, Volume 124, Issue 2, pp 263–275 | Cite as

A step to the gigantic genome of the desert locust: chromosome sizes and repeated DNAs

  • J. P. M Camacho
  • F. J. Ruiz-Ruano
  • R. Martín-Blázquez
  • M. D. López-León
  • J. Cabrero
  • P. Lorite
  • D. C. Cabral-de-Mello
  • M. Bakkali
Research Article


The desert locust (Schistocerca gregaria) has been used as material for numerous cytogenetic studies. Its genome size is estimated to be 8.55 Gb of DNA comprised in 11 autosomes and the X chromosome. Its X0/XX sex chromosome determinism therefore results in females having 24 chromosomes whereas males have 23. Surprisingly, little is known about the DNA content of this locust’s huge chromosomes. Here, we use the Feulgen Image Analysis Densitometry and C-banding techniques to respectively estimate the DNA quantity and heterochromatin content of each chromosome. We also identify three satellite DNAs using both restriction endonucleases and next-generation sequencing. We then use fluorescent in situ hybridization to determine the chromosomal location of these satellite DNAs as well as that of six tandem repeat DNA gene families. The combination of the results obtained in this work allows distinguishing between the different chromosomes not only by size, but also by the kind of repetitive DNAs that they contain. The recent publication of the draft genome of the migratory locust (Locusta migratoria), the largest animal genome hitherto sequenced, invites for sequencing even larger genomes. S. gregaria is a pest that causes high economic losses. It is thus among the primary candidates for genome sequencing. But this species genome is about 50 % larger than that of L. migratoria, and although next-generation sequencing currently allows sequencing large genomes, sequencing it would mean a greater challenge. The chromosome sizes and markers provided here should not only help planning the sequencing project and guide the assembly but would also facilitate assigning assembled linkage groups to actual chromosomes.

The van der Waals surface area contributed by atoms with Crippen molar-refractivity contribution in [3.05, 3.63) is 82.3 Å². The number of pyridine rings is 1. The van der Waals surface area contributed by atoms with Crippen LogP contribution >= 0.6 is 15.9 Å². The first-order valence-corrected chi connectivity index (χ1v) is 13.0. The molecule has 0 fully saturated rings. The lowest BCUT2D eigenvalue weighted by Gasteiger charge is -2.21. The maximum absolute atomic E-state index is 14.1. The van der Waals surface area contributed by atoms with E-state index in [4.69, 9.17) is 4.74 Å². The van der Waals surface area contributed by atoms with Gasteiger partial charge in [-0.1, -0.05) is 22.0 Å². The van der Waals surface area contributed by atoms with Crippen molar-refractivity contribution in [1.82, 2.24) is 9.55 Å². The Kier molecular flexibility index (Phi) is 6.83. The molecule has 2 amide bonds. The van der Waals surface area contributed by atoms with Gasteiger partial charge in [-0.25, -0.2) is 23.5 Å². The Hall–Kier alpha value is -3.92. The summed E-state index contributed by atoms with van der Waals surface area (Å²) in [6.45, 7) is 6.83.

Integrate Optical Density Desert Locust Genome Size Evolution Chimeric Contigs satDNA Family 
These keywords were added by machine and not by the authors. This process is experimental and the keywords may be updated as the learning algorithm improves.



This study was supported by grants from the Spanish Ministerio de Ciencia y Tecnología (CGL2009-11917 and BFU2010-16438) and Plan Andaluz de Investigacion (CVI-6649 and BIO-220), and was partially performed by FEDER funds. M. Bakkali was supported by a Ramón y Cajal fellowship from the Spanish Ministerio de Ciencia e Innovación.

Supplementary material

412_2014_499_MOESM1_ESM.doc (3.4 mb)
ESM 1 (DOC 3481 kb)


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Copyright information

© Springer-Verlag Berlin Heidelberg 2014

Authors and Affiliations

  • J. P. M Camacho
    • 1
  • F. J. Ruiz-Ruano
    • 1
  • R. Martín-Blázquez
    • 1
  • M. D. López-León
    • 1
  • J. Cabrero
    • 1
  • P. Lorite
    • 2
  • D. C. Cabral-de-Mello
    • 3
  • M. Bakkali
    • 1
  1. 1.Departamento de Genética, Facultad de CienciasUniversidad de GranadaGranadaSpain
  2. 2.Departamento de Biología Experimental, Área de GenéticaUniversidad de JaénJaénSpain
  3. 3.Departamento de Biologia, Instituto de Biociências/IBUniv Estadual PaulistaRio ClaroBrazil

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